Jason Karlawish is a professor of medicine, medical ethics and health policy, and neurology, and a widely sought speaker on issues such as informed consent, voting rights, and financial protections for people living with dementia. Among his titles: senior fellow of the Leonard Davis Institute of Health Economics and the Penn Center for Public Health Initiatives, fellow of Penn’s Institute on Aging, director of the Penn Program on Precision Medicine for the Brain, and co-associate director of Penn’s Alzheimer’s Disease Core Center.
Karlawish describes himself as both a physician and a writer. “Science is fragile,” says Karlawish, reflecting on the complex story he tells in his new book, “The Problem of Alzheimer’s: How Science, Culture, and Politics Turned a Rare Disease into a Crisis and What We Can Do About It.”
“It’s powerful, but it’s incredibly fragile,” he says. The narrative weaves back and forth in time to describe how Alzheimer’s disease was discovered, forgotten, rediscovered, and elevated to a crisis. Karlawish writes about how politics and history framed, influenced, and diverted the scientific research agenda.
Issues of autonomy and self-determination are a major theme of Karlawish’s research. He has done pathbreaking work on caregiving, capacity assessment, and voting rights for people living with dementia. In 2015, he introduced the concept of “whealthcare,” calling for financial institutions to identify and protect customers with cognitive impairment from fraud, missed payments, and other potential mishaps.
“Several years ago, I realized that I’m fully alive because of Alzheimer’s disease,” Karlawish says. “The triumph of self-determination for all adults has allowed me to live as I am. In the case of being gay, it’s about simply living one’s life as one determines it. In the case of Alzheimer’s disease, we see how painful it is to lose that self-determination.” In both instances, he says, “caring relationships” are an important part of the equation.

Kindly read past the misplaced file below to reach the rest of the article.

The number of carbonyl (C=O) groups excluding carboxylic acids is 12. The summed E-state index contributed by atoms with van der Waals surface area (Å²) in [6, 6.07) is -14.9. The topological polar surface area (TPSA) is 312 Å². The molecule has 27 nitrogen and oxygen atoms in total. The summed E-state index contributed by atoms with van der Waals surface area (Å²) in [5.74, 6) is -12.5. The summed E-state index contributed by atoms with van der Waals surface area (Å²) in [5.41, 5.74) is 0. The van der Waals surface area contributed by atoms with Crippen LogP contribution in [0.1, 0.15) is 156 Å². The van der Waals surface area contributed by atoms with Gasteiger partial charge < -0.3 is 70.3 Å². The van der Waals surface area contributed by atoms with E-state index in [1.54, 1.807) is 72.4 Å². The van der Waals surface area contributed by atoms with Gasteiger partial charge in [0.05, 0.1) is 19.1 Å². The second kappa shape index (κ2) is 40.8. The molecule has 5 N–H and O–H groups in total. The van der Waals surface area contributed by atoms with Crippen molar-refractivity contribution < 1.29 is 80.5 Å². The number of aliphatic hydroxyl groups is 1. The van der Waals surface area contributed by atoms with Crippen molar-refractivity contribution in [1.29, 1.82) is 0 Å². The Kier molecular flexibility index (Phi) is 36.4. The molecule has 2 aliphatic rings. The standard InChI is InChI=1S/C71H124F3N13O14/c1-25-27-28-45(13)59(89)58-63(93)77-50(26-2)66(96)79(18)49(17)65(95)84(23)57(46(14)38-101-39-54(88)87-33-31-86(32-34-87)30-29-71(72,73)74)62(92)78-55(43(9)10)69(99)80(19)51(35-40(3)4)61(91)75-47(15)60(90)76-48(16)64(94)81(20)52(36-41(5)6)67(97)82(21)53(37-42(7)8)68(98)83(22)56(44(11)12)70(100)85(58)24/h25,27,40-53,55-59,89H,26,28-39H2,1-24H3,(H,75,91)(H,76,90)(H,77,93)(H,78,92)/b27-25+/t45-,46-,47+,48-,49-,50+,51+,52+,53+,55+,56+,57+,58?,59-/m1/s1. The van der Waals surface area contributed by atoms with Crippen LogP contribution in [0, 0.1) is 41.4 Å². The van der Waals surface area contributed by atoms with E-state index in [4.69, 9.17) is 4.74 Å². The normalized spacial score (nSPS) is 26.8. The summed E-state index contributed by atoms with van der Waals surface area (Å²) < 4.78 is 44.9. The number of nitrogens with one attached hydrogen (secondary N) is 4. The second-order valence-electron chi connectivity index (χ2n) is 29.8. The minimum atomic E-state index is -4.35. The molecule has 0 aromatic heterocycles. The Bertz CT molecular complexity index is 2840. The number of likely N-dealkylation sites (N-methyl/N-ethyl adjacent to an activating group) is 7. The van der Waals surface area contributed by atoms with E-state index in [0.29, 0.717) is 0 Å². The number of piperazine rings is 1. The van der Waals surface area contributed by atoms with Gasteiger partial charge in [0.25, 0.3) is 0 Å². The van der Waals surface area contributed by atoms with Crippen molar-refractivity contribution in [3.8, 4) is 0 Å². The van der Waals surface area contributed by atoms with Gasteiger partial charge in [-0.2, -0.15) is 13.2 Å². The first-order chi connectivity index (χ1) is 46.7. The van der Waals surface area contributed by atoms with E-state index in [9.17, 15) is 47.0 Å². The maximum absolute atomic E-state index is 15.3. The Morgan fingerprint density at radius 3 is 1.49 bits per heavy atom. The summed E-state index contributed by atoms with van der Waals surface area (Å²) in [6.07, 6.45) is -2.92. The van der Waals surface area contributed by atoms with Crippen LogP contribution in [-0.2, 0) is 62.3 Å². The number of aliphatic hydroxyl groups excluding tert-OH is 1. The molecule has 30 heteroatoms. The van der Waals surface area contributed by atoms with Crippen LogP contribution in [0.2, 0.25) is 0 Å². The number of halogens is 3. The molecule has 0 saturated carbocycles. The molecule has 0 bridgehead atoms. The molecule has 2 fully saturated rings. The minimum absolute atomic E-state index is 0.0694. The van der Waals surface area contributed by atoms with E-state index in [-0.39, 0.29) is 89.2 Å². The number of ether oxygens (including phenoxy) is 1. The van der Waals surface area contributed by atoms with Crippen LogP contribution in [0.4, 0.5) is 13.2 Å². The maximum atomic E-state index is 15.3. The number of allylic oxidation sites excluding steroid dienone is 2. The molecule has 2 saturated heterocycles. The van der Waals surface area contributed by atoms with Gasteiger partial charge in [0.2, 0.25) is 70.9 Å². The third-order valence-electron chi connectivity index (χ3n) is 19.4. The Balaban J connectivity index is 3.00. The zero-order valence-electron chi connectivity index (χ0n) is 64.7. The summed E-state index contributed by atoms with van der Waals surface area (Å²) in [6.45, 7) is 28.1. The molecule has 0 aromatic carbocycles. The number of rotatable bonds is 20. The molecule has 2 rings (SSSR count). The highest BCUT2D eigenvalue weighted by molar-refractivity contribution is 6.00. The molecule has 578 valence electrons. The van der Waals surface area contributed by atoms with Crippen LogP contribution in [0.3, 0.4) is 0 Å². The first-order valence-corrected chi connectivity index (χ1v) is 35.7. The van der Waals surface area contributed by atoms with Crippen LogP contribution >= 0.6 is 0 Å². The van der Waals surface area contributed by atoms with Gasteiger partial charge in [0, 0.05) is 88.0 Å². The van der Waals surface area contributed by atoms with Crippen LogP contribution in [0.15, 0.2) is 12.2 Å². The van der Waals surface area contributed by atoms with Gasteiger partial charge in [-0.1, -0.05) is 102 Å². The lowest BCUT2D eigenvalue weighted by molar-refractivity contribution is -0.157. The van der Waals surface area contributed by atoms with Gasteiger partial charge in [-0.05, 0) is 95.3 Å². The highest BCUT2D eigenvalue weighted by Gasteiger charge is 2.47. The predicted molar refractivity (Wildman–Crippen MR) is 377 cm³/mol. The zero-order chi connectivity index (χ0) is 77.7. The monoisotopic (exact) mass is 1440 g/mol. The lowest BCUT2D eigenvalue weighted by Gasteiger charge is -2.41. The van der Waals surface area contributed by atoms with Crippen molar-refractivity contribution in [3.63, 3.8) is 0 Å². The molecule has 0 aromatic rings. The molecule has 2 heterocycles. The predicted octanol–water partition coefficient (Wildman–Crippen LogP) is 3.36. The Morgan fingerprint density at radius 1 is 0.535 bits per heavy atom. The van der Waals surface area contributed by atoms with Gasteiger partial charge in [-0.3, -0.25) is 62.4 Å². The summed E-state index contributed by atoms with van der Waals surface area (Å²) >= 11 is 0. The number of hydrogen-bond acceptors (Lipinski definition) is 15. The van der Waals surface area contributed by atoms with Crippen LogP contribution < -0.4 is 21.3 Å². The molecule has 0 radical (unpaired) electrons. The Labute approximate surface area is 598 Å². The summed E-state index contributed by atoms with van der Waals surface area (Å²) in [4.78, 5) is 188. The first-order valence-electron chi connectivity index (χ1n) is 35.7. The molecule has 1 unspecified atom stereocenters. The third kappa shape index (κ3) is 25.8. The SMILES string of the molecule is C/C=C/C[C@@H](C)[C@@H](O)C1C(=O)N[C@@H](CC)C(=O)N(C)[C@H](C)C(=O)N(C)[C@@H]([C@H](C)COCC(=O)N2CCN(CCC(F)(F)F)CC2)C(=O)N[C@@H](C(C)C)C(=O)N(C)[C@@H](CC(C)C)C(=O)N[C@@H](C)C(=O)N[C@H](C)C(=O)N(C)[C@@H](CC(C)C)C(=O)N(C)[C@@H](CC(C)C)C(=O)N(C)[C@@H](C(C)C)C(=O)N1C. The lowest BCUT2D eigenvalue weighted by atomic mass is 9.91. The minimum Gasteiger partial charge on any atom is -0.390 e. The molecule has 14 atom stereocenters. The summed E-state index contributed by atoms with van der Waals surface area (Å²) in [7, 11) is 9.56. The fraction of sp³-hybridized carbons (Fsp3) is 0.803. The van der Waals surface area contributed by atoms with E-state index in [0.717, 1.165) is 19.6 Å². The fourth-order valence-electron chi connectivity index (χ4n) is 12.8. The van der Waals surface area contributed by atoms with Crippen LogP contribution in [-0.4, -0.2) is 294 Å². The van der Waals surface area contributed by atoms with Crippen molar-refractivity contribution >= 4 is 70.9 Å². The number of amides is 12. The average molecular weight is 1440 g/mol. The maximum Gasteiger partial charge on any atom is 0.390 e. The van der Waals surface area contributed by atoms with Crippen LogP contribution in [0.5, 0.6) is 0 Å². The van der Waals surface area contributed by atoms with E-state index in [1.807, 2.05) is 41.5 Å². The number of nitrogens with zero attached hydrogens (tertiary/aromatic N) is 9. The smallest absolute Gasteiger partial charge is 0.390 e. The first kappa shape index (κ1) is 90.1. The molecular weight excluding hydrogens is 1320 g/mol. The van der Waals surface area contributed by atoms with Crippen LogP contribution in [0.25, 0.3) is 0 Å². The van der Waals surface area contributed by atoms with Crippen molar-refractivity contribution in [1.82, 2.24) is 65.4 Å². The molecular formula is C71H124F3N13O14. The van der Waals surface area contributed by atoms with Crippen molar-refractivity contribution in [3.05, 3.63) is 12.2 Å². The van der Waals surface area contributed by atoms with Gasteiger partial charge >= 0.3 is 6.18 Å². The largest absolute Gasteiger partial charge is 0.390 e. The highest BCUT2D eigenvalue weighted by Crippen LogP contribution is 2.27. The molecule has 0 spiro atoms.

“I had a rough time in medical school because medical school, especially then, was a trade school.” When he expressed an interest in ethics, he was told “there was not a career to be had in that space.” During the bioethics fellowship, he moonlighted at a chronic ventilator unit, which raised ethical conundrums of its own. “These people were alive, but chronically ill and dependent on the care of others, both human care and machine care,” he recalls. “And I became fascinated with [the question of], ‘Why did this happen to them?’”
Before the early 20th century, Karlawish writes, the medical profession regarded “senile dementia” as an unfortunate consequence of normal aging, to be endured rather than cured. “As the twentieth century ended, the disease of the century remained a crisis without a national plan to address it,” he writes.
One of Karlawish’s arguments in “The Problem of Alzheimer’s” is that second-wave feminism, by expanding women’s career options, made the problem of Alzheimer’s more visible and more pressing. “One way you could address the Alzheimer’s crisis is if you created a permanent labor class of implicit caregivers whose job is to just take care of these older adults who are forgetful,” he says, referring to the prospect of women leaving the labor market to provide unpaid home care. In that case, he says, dementia would once again disappear from the public sphere, though the suffering it caused would remain.
With medicine still largely helpless, Alzheimer’s care entails an array of social, psychological, and environmental interventions that Medicare mostly won’t reimburse and that aren’t routinely available, Karlawish writes.
This story is by Julia M. Klein. Read more at The Pennsylvania Gazette.